Don’t know if you picked it up from me but I wrote about it a few weeks ago, on my blog http://creativeideas.wordpress.com/2008/05/03/video-field-monitoring/“ rel=”nofollow”>Creative|Ideas. It wasn’t my idea, I picked it up from a class at fxphd.com. But it’s a great tip to share.

    I’ve thought about installing bootcamp so I can run On Location and ScopeBox is nice but it’s price is steep.

  9. mike@churchtecharts.org

    Hi Dave,

    Thanks for sharing the tip. It was your site I where I read about that. It really is a great idea. I agree Scope Box is pricey for what it does (cool though). I’m trying to locate the PC version of Production Premium CS3 that we should have a church. I run Windows XP under VMWare’s Fusion and it flies. I’m going to try On Location in that environment. That way I don’t have to re-boot. If it works, I’ll let you know.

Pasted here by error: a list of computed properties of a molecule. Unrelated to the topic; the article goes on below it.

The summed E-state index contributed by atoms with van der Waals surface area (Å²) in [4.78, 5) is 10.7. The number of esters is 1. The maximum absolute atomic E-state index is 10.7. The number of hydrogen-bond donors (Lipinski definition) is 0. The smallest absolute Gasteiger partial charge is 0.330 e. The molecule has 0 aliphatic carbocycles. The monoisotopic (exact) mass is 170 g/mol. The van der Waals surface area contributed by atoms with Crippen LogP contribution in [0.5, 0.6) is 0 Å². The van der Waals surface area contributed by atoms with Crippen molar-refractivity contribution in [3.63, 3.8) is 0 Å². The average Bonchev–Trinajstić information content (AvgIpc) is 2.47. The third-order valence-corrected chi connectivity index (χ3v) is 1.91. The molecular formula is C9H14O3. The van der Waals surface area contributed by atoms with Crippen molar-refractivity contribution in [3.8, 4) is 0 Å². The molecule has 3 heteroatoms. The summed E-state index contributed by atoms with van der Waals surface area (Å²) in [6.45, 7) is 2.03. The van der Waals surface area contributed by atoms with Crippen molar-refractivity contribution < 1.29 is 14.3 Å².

10. mike@churchtecharts.org

    Hi Dave,

    Thanks for sharing the tip. It was your site I where I read about that. It really is a great idea. I agree Scope Box is pricey for what it does (cool though). I’m trying to locate the PC version of Production Premium CS3 that we should have a church. I run Windows XP under VMWare’s Fusion and it flies. I’m going to try On Location in that environment. That way I don’t have to re-boot. If it works, I’ll let you know.

© 2021 ChurchTechArts

Theme by Anders NorenUp ↑